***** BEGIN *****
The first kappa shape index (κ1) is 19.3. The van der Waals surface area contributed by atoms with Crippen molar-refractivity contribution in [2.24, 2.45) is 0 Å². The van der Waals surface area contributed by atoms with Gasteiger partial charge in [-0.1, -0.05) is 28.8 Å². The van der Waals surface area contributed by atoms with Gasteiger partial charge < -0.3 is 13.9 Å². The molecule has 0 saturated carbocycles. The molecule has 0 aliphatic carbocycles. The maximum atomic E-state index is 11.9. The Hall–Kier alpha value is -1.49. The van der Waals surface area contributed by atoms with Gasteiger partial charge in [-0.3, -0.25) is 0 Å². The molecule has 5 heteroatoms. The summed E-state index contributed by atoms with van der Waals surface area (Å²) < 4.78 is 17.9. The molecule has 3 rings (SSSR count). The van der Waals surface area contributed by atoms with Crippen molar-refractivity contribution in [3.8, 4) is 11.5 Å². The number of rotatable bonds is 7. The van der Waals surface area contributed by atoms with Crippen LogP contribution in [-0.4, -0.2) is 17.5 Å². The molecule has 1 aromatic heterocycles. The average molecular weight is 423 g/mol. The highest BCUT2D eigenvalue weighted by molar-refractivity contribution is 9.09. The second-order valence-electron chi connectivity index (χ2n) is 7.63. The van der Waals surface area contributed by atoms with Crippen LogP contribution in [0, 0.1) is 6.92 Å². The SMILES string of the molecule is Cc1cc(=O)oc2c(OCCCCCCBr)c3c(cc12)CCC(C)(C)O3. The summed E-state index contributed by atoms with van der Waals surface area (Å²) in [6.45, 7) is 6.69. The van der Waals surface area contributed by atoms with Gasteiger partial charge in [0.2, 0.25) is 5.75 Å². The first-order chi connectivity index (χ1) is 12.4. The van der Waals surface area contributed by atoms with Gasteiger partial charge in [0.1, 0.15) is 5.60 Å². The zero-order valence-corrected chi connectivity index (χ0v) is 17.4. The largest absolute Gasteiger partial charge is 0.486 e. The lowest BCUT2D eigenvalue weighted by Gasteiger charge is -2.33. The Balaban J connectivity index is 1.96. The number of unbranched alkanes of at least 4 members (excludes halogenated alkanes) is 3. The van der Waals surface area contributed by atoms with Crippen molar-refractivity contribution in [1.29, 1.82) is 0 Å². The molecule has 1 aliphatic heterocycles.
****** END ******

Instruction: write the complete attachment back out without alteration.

The first kappa shape index (κ1) is 19.3. The van der Waals surface area contributed by atoms with Crippen molar-refractivity contribution in [2.24, 2.45) is 0 Å². The van der Waals surface area contributed by atoms with Gasteiger partial charge in [-0.1, -0.05) is 28.8 Å². The van der Waals surface area contributed by atoms with Gasteiger partial charge < -0.3 is 13.9 Å². The molecule has 0 saturated carbocycles. The molecule has 0 aliphatic carbocycles. The maximum atomic E-state index is 11.9. The Hall–Kier alpha value is -1.49. The van der Waals surface area contributed by atoms with Gasteiger partial charge in [-0.3, -0.25) is 0 Å². The molecule has 5 heteroatoms. The summed E-state index contributed by atoms with van der Waals surface area (Å²) < 4.78 is 17.9. The molecule has 3 rings (SSSR count). The van der Waals surface area contributed by atoms with Crippen molar-refractivity contribution in [3.8, 4) is 11.5 Å². The number of rotatable bonds is 7. The van der Waals surface area contributed by atoms with Crippen LogP contribution in [-0.4, -0.2) is 17.5 Å². The molecule has 1 aromatic heterocycles. The average molecular weight is 423 g/mol. The highest BCUT2D eigenvalue weighted by molar-refractivity contribution is 9.09. The second-order valence-electron chi connectivity index (χ2n) is 7.63. The van der Waals surface area contributed by atoms with Crippen LogP contribution in [0, 0.1) is 6.92 Å². The SMILES string of the molecule is Cc1cc(=O)oc2c(OCCCCCCBr)c3c(cc12)CCC(C)(C)O3. The summed E-state index contributed by atoms with van der Waals surface area (Å²) in [6.45, 7) is 6.69. The van der Waals surface area contributed by atoms with Gasteiger partial charge in [0.2, 0.25) is 5.75 Å². The first-order chi connectivity index (χ1) is 12.4. The van der Waals surface area contributed by atoms with Gasteiger partial charge in [0.1, 0.15) is 5.60 Å². The zero-order valence-corrected chi connectivity index (χ0v) is 17.4. The largest absolute Gasteiger partial charge is 0.486 e. The lowest BCUT2D eigenvalue weighted by Gasteiger charge is -2.33. The Balaban J connectivity index is 1.96. The number of unbranched alkanes of at least 4 members (excludes halogenated alkanes) is 3. The van der Waals surface area contributed by atoms with Crippen molar-refractivity contribution in [1.29, 1.82) is 0 Å². The molecule has 1 aliphatic heterocycles.